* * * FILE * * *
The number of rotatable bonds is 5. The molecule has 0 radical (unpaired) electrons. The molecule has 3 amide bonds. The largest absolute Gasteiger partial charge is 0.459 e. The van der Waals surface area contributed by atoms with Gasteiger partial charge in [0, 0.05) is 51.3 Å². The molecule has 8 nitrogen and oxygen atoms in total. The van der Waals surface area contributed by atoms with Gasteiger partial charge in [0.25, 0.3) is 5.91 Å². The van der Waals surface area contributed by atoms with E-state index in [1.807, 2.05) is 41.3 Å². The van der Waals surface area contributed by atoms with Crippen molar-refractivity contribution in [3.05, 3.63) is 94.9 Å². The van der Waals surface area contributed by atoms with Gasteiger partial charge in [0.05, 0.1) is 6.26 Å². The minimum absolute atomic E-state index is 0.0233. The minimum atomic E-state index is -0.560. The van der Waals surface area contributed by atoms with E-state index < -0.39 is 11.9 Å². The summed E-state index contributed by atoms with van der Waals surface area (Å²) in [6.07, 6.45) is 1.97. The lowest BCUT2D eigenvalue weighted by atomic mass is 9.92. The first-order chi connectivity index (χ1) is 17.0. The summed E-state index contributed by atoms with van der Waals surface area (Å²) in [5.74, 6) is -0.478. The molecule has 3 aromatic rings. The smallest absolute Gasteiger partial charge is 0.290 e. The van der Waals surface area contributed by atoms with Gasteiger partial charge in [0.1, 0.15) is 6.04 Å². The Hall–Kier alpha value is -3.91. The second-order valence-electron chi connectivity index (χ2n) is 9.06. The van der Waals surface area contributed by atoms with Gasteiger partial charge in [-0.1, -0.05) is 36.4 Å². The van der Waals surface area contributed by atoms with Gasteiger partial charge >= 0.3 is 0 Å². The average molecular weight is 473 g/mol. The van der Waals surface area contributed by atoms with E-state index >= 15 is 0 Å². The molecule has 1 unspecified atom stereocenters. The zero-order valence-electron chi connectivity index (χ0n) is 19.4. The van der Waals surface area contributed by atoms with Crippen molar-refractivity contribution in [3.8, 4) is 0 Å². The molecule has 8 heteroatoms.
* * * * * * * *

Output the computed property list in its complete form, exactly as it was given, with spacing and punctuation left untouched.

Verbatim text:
The number of rotatable bonds is 5. The molecule has 0 radical (unpaired) electrons. The molecule has 3 amide bonds. The largest absolute Gasteiger partial charge is 0.459 e. The van der Waals surface area contributed by atoms with Gasteiger partial charge in [0, 0.05) is 51.3 Å². The molecule has 8 nitrogen and oxygen atoms in total. The van der Waals surface area contributed by atoms with Gasteiger partial charge in [0.25, 0.3) is 5.91 Å². The van der Waals surface area contributed by atoms with E-state index in [1.807, 2.05) is 41.3 Å². The van der Waals surface area contributed by atoms with Crippen molar-refractivity contribution in [3.05, 3.63) is 94.9 Å². The van der Waals surface area contributed by atoms with Gasteiger partial charge in [0.05, 0.1) is 6.26 Å². The minimum absolute atomic E-state index is 0.0233. The minimum atomic E-state index is -0.560. The van der Waals surface area contributed by atoms with E-state index < -0.39 is 11.9 Å². The summed E-state index contributed by atoms with van der Waals surface area (Å²) in [6.07, 6.45) is 1.97. The lowest BCUT2D eigenvalue weighted by atomic mass is 9.92. The first-order chi connectivity index (χ1) is 17.0. The summed E-state index contributed by atoms with van der Waals surface area (Å²) in [5.74, 6) is -0.478. The molecule has 3 aromatic rings. The smallest absolute Gasteiger partial charge is 0.290 e. The van der Waals surface area contributed by atoms with Gasteiger partial charge in [0.1, 0.15) is 6.04 Å². The Hall–Kier alpha value is -3.91. The second-order valence-electron chi connectivity index (χ2n) is 9.06. The van der Waals surface area contributed by atoms with Gasteiger partial charge in [-0.1, -0.05) is 36.4 Å². The van der Waals surface area contributed by atoms with Gasteiger partial charge >= 0.3 is 0 Å². The average molecular weight is 473 g/mol. The van der Waals surface area contributed by atoms with E-state index >= 15 is 0 Å². The molecule has 1 unspecified atom stereocenters. The zero-order valence-electron chi connectivity index (χ0n) is 19.4. The van der Waals surface area contributed by atoms with Crippen molar-refractivity contribution in [3.8, 4) is 0 Å². The molecule has 8 heteroatoms.